Gov. John Hickenlooper joined Denver Mayor Michael B. Hancock to announce today that Colorado and Denver were selected as one of six state and local governments to receive assistance to develop social impact bond (SIB) projects in the national Harvard Kennedy School SIB Lab competition, sponsored by The Rockefeller Foundation. The funding will help develop pay-for-success contracts for prevention-oriented social programs using the SIB model.
"Colorado is excited to be among this collective to strategically look at the role social impact bonds might play in solving some of our more complex social issues such as homeless and early childhood development," Hickenlooper said.
In the SIB model, governments partner with service providers and private sector investors to fund social programs. Investors are repaid only if and when improved social outcomes are achieved. SIBs have the potential to open new funding sources for prevention-oriented programs that deliver measurable social benefits and save taxpayer dollars in the process.
"Denver is honored to have been selected to explore this innovative new strategy to finance solutions to some of our most difficult social issues. We look forward to the opportunity to work with our nonprofit and business partners to bring this resource to Denver and develop a model that can be used by other cities," Hancock said.
The Harvard Kennedy School SIB Lab competition is supporting state and local governments across the country to build capacity for this innovative financial approach to fund prevention-oriented social programs. The SIB Lab announcement marks the largest expansion of social impact bond initiatives in the United States to date, and the first SIB project to be developed in Colorado.Established with support from The Rockefeller Foundation, the SIB Lab at Harvard Kennedy School conducts research on how governments can foster social innovation and improve the results they obtain with their social spending. Over the past year, the SIB Lab has helped Massachusetts and New York become the first states to develop pay-for-success projects.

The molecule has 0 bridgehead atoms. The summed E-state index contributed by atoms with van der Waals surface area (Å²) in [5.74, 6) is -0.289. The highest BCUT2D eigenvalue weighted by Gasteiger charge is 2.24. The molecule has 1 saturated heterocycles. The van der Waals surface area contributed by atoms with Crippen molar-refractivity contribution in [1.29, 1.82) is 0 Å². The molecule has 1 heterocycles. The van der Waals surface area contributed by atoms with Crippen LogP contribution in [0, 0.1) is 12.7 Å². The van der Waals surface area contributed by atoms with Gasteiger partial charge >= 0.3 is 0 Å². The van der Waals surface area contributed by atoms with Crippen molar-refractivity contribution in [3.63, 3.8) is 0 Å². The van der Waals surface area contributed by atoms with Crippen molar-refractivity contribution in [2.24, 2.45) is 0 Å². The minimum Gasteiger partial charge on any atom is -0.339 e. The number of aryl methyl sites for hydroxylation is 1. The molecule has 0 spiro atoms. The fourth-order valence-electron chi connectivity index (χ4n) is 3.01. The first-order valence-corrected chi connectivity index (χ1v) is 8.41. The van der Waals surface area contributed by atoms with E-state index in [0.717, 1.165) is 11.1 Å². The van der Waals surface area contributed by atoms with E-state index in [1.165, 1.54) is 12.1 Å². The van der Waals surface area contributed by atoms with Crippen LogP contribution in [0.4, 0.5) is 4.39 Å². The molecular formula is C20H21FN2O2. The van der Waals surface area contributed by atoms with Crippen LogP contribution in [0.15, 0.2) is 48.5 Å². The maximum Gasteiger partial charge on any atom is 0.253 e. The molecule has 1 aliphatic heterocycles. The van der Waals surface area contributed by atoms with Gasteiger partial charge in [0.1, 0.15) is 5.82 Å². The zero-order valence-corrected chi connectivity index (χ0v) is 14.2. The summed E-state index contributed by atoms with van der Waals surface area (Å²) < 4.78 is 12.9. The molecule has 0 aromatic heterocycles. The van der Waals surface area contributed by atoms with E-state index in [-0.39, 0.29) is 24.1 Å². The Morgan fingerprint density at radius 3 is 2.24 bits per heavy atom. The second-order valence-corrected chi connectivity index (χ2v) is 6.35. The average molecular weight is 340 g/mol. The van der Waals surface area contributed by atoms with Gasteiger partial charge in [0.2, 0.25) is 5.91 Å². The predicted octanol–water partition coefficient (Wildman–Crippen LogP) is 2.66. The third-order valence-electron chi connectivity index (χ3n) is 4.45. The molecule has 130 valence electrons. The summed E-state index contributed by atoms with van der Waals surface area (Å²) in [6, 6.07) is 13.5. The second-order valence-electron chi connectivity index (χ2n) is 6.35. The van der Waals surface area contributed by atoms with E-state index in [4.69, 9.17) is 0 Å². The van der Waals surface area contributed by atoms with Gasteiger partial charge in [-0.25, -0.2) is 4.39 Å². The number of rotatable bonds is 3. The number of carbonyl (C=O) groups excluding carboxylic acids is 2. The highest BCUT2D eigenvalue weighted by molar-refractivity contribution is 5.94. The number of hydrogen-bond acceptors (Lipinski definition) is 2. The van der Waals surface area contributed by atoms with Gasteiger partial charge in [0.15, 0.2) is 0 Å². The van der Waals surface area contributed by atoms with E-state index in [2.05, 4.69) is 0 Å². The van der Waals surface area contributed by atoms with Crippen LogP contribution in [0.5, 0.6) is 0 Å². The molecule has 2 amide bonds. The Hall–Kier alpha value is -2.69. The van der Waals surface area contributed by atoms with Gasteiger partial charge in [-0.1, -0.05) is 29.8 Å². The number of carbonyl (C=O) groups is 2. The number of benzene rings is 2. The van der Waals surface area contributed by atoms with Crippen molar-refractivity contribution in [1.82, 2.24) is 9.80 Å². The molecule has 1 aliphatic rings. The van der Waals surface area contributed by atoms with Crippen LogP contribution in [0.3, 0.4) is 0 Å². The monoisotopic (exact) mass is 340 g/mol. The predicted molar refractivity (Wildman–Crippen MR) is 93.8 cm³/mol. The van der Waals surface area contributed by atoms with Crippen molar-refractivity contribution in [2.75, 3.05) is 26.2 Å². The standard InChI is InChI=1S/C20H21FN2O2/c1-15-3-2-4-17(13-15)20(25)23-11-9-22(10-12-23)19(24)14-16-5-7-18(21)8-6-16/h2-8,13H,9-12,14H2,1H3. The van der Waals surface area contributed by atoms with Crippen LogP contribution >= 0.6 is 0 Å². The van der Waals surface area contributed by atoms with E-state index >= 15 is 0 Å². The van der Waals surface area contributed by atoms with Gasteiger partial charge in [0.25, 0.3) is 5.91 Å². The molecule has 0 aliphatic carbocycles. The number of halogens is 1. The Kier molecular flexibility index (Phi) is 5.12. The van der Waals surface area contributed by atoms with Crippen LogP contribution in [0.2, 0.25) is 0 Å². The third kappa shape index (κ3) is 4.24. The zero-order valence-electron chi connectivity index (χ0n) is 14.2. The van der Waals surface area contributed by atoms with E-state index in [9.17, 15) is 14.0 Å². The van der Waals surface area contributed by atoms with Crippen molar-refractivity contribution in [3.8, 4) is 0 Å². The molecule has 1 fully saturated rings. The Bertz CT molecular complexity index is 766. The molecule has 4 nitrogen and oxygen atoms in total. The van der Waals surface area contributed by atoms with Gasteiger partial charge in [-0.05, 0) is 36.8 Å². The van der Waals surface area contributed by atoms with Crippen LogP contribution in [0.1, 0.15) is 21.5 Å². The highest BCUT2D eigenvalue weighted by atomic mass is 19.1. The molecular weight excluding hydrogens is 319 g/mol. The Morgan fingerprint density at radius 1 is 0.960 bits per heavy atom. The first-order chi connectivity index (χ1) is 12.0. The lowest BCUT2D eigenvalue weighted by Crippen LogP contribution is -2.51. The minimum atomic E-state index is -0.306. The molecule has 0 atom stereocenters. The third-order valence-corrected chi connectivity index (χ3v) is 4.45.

Kippy Joseph, associate director for innovation at The Rockefeller Foundation, said: "Social impact bonds have traveled from concept to execution faster than any other social innovation in recent history, and we commend Governor Hickenlooper and Mayor Hancock for taking steps to make Colorado one of the leaders in the field. The SIB Lab Competition is the next big leap forward for SIBs in the United States, demonstrating the power of public-private partnerships to provide sustainable solutions to the funding problem for critical social services, while creating an environment for impact investors to test this exciting new form of innovative finance."
Winning state and local governments announced as part of the SIB Lab Competition include Connecticut, Denver/Colorado, Illinois, New York, Ohio, and South Carolina. The six winning state and local governments will receive pro bono technical assistance to help design, procure, and implement these policy initiatives, and plan to address issues ranging from early childhood education to services helping elders remain in their homes and avoid nursing homes.
Jeffrey Liebman, professor of public policy at Harvard Kennedy School and SIB Lab director: "The SIB Lab at Harvard Kennedy School is excited to be working with Colorado in trying to achieve better outcomes for their citizens and make more effective use of taxpayer dollars. In these challenging fiscal times, governments around the country are looking for new strategies to finance preventive investments and spur social innovation. The pay for success approach has the potential to generate scalable solutions to some of our nation's most pressing social problems."